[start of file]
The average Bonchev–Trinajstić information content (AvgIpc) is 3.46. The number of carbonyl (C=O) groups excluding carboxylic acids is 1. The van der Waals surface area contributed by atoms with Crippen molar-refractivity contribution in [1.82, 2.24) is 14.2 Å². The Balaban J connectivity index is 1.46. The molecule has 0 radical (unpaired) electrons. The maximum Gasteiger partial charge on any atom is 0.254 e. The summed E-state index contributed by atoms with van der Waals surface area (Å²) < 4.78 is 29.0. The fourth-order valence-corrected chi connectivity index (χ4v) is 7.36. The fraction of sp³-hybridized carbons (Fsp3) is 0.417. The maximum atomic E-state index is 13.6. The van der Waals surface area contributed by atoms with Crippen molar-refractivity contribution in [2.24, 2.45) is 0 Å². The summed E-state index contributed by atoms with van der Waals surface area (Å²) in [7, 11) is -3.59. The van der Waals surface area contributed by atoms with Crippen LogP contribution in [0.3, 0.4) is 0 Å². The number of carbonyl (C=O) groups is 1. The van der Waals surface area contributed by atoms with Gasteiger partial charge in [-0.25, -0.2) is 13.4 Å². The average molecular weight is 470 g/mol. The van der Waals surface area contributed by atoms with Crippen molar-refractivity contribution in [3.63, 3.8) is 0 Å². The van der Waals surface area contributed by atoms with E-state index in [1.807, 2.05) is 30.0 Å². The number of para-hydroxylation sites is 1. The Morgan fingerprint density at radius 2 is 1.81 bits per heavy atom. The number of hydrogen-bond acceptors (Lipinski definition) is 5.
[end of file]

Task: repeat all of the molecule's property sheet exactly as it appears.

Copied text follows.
The average Bonchev–Trinajstić information content (AvgIpc) is 3.46. The number of carbonyl (C=O) groups excluding carboxylic acids is 1. The van der Waals surface area contributed by atoms with Crippen molar-refractivity contribution in [1.82, 2.24) is 14.2 Å². The Balaban J connectivity index is 1.46. The molecule has 0 radical (unpaired) electrons. The maximum Gasteiger partial charge on any atom is 0.254 e. The summed E-state index contributed by atoms with van der Waals surface area (Å²) < 4.78 is 29.0. The fourth-order valence-corrected chi connectivity index (χ4v) is 7.36. The fraction of sp³-hybridized carbons (Fsp3) is 0.417. The maximum atomic E-state index is 13.6. The van der Waals surface area contributed by atoms with Crippen molar-refractivity contribution in [2.24, 2.45) is 0 Å². The summed E-state index contributed by atoms with van der Waals surface area (Å²) in [7, 11) is -3.59. The van der Waals surface area contributed by atoms with Crippen LogP contribution in [0.3, 0.4) is 0 Å². The number of carbonyl (C=O) groups is 1. The van der Waals surface area contributed by atoms with Gasteiger partial charge in [-0.25, -0.2) is 13.4 Å². The average molecular weight is 470 g/mol. The van der Waals surface area contributed by atoms with Crippen molar-refractivity contribution in [3.63, 3.8) is 0 Å². The van der Waals surface area contributed by atoms with E-state index in [1.807, 2.05) is 30.0 Å². The number of para-hydroxylation sites is 1. The Morgan fingerprint density at radius 2 is 1.81 bits per heavy atom. The number of hydrogen-bond acceptors (Lipinski definition) is 5.